Biodiesel Production from Microalgae: A Mapping of Articles and Patents

  • Angela Machado Rocha
  • Dinabandhu Sahoo
  • Tiago Ferrer
  • Cristina Quintella
  • Ednildo Torres
Chapter
Part of the Cellular Origin, Life in Extreme Habitats and Astrobiology book series (COLE, volume 25)

Abstract

Global concern about climate change and the increasing demand for energy have drawn the attention of scientists, policymakers, and various other stakeholders to look for alternative sources of clean and renewable energy, especially transportation fuel. Biodiesel currently produced from vegetable oils and animal fats has been found to be an ideal blending material and replacement for diesel as it is compatible with existing diesel engines, reduces tailpipe emissions, and is biodegradable. However, the increasing conversion of food crops for the biofuel production has caused a food versus fuel debate. One solution suggested has been the use of microalgae because they can accumulate large amount of lipids inside their cells and have high biomass productivity. A typical algal culture system can generate 150–400 barrels of oil per acre per year which is 30 times more than traditional oil seed crops. Algae have several advantages. They can be grown on abandoned or unproductive land using sea water, brackish, or waste water. Furthermore, it is environmentally friendly as it alleviates acidification of the ocean and can be cultivated on a large scale. In recent years, a large number of algal species have been screened and studied for their potential as feedstock for biodiesel production. Some microalgal species such as Botryococcus braunii, Chlorella sp., Scenedesmus sp., and Chlorococcum sp. have shown great potential for biodiesel production. A large number of papers have been published, and several patents have been filed in the field of algal biodiesel production. This chapter analyzes the past developments and current status of research in biodiesel production from microalgae. It aims to evaluate the perspectives of the research related to algal biodiesel, analyzing the patents and scientific articles published in this field. For this study, we used VantagePoint v7, a powerful text-mining tool, to extract results from patent databases and academic publications which will be very useful for further study.

Keywords

International Patent Classification Microalgal Species Algal Biofuel Main Inventor Patent Database 
These keywords were added by machine and not by the authors. This process is experimental and the keywords may be updated as the learning algorithm improves.

 References

  1. Ahmad AL, Yasin NHM, Derek CJC, Lim JK (2011) Microalgae as a sustainable energy source of biodiesel production: a review. Renew Sust Energy Rev 15:584–593CrossRefGoogle Scholar
  2. Belarbi EH, Molina GE, Chisti Y (2000) A process for high yield and scalable recovery of high purity eicosapentaenoic acid esters from microalgae and fish oil. Enzyme Microb Technol 26:516–529CrossRefGoogle Scholar
  3. Chisti Y (2007) Biodiesel from microalgae. Biotechnol Adv 25:294–306CrossRefGoogle Scholar
  4. Demirbas A (2009) A future energy sources: part 1. Future Energy Source 1:1–95CrossRefGoogle Scholar
  5. Gray PHE, Meister DB (2006) Knowledge sourcing methods. Inf Manage 43(2):142–156CrossRefGoogle Scholar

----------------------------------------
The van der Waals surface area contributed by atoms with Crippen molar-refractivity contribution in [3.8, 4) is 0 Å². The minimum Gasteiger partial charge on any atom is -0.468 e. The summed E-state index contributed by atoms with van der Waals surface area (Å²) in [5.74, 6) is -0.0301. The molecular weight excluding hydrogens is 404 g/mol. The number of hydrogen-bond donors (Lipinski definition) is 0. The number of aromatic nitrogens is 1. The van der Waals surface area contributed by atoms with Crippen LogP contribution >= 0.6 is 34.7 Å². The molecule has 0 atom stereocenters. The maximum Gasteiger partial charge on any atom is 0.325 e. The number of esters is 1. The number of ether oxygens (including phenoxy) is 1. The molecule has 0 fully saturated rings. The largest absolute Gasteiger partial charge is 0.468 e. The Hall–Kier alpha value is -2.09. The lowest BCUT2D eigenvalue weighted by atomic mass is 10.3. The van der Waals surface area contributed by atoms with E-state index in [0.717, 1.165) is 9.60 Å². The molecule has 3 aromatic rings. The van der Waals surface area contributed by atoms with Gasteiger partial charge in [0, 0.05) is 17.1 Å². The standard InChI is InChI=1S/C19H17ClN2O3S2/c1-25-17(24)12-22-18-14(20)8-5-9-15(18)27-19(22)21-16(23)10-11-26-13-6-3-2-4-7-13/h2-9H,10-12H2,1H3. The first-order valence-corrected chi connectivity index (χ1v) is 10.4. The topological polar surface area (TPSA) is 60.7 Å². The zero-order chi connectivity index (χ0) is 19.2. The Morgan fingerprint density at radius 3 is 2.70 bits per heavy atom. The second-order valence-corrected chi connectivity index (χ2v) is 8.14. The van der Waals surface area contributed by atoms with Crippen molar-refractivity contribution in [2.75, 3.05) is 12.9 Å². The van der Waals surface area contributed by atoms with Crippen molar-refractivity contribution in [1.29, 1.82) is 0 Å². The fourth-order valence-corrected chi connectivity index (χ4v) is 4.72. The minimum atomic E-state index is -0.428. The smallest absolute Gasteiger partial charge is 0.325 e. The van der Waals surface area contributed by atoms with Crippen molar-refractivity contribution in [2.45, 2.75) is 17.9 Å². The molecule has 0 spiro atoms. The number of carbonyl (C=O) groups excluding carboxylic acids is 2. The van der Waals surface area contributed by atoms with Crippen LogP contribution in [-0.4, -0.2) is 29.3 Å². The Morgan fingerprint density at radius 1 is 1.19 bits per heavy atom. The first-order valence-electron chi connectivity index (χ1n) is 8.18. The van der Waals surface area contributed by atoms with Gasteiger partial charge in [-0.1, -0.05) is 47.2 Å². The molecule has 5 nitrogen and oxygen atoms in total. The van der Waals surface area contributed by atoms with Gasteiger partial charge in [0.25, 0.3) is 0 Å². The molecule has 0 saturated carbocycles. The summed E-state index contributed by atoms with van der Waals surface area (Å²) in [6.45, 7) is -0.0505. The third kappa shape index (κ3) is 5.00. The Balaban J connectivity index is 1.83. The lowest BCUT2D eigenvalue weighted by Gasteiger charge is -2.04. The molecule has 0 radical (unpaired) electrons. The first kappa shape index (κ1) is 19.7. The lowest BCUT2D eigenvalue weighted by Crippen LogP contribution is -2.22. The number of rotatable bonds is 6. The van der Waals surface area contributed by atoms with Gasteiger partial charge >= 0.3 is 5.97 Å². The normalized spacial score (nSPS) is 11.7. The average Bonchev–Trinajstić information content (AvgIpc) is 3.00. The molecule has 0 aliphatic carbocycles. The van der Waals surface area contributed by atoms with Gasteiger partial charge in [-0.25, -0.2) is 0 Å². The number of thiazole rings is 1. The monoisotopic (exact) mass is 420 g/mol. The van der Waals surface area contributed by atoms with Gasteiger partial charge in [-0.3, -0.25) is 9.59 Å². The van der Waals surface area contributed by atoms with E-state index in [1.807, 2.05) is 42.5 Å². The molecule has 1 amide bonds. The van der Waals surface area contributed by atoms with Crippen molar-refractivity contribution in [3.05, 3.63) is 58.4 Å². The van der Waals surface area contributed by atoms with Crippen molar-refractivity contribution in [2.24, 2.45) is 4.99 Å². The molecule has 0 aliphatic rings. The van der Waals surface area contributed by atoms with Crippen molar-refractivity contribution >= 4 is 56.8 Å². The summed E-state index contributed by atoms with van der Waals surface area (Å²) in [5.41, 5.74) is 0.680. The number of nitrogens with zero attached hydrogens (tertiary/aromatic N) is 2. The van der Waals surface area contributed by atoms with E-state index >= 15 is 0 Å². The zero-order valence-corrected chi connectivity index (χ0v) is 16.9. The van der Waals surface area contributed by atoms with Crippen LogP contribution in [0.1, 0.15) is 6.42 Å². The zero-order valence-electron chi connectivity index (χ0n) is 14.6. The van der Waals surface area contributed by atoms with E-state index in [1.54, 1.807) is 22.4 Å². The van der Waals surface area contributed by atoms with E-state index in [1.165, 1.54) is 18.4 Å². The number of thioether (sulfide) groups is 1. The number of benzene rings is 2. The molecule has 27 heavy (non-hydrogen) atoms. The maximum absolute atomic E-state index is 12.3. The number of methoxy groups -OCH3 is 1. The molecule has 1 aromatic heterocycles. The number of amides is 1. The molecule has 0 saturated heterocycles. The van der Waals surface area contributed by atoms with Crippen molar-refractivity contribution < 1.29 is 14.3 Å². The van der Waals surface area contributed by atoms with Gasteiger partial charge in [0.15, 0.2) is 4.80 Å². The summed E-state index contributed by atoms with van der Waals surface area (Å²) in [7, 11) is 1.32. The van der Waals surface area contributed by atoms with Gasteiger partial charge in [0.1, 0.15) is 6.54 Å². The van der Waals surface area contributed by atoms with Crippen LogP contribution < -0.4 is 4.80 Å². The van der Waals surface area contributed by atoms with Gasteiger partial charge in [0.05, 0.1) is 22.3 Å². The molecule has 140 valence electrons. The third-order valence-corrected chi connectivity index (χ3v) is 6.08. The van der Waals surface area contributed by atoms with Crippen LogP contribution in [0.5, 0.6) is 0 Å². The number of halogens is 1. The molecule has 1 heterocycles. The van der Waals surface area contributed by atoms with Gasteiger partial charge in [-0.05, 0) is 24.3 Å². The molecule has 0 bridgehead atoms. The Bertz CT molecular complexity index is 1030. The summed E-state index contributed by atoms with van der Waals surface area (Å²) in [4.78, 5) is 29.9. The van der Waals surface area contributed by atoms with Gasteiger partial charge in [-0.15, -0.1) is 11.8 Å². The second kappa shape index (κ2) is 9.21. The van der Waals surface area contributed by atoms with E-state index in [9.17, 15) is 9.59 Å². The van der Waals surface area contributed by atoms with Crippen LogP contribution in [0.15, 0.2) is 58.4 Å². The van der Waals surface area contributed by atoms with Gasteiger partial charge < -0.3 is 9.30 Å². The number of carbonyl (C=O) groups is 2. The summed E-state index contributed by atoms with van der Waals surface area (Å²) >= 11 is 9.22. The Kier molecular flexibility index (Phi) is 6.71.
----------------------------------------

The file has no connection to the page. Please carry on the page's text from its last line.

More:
6. Lim S, Teong LK (2010) Recent trends, opportunities and challenges of biodiesel in Malaysia: an overview. Renew Sust Energy Rev 14:938–954CrossRefGoogle Scholar
  7. Porter AL, Cunningham SW (2005) Tech mining: exploiting new technologies for competitive advantage. Wiley, HobokenGoogle Scholar
  8. Quintella CM, Teixeira LSG, Korn MGA, Costa Neto PR, Torres EA, Castro MP, Jesus CAC (2009a) Cadeia do biodiesel da bancada à indústria: uma visão geral com prospecção de tarefas e oportunidades para P&D&I. Química Nova 32:793CrossRefGoogle Scholar
  9. Quintella CM, Costa Neto PR, Cruz RS, Almeida Neto JA, Miyazaki SF, Castro MP (2009b) Prospecção Tecnológica do Biodiesel no Estado da Bahia: panorama Atual e Perspectivas na Geração e Apropriação de Conhecimento. Bahia Análise Dados 18:581Google Scholar
  10. Renewables (2011) REN 21. Global status report. Version 2.0 | 07/2011. Paris REN 21 Secretary. pp 115Google Scholar
  11. Sahoo D (2010) Algae biofuel will take over Jatropha soon. Biospectrum 8(12):74–75Google Scholar
  12. Sahoo D, Elangbam G, Devi SS (2012) Using algae for carbon dioxide capture and biofuel production to combat climate change. Phykos 42(1):32–38Google Scholar
  13. Schenk PM, Thomas-Hall SR, Stephens E, Marx UC, Mussgnug JH, Posten C, Kruse O, Hankamer B (2008) Second generation biofuels: high-efficiency microalgae for biodiesel production. Bioenerg Res 1:20–43CrossRefGoogle Scholar
  14. WIPO (2000) www.wipo.int.>. European Patent Office. 2012. http://www.epo.org
  15. World Energy Outlook (2011) IEA-International Energy Agency. Paris, p. 660Google Scholar

Copyright information

© Springer Science+Business Media Dordrecht 2012

Authors and Affiliations

  • Angela Machado Rocha
    • 1
  • Dinabandhu Sahoo
    • 2
  • Tiago Ferrer
    • 1
  • Cristina Quintella
    • 1
  • Ednildo Torres
    • 3
  1. 1.Instituto de Química—LablaserFederal University of BahiaSalvadorBrazil
  2. 2.Marine Biotechnology Laboratory, Department of BotanyUniversity of DelhiDelhiIndia
  3. 3.Escola Politécnica- Laboratório de Energia e Gás. FederaçãoFederal University of Bahia, FederaçãoSalvadorBrazil

Personalised recommendations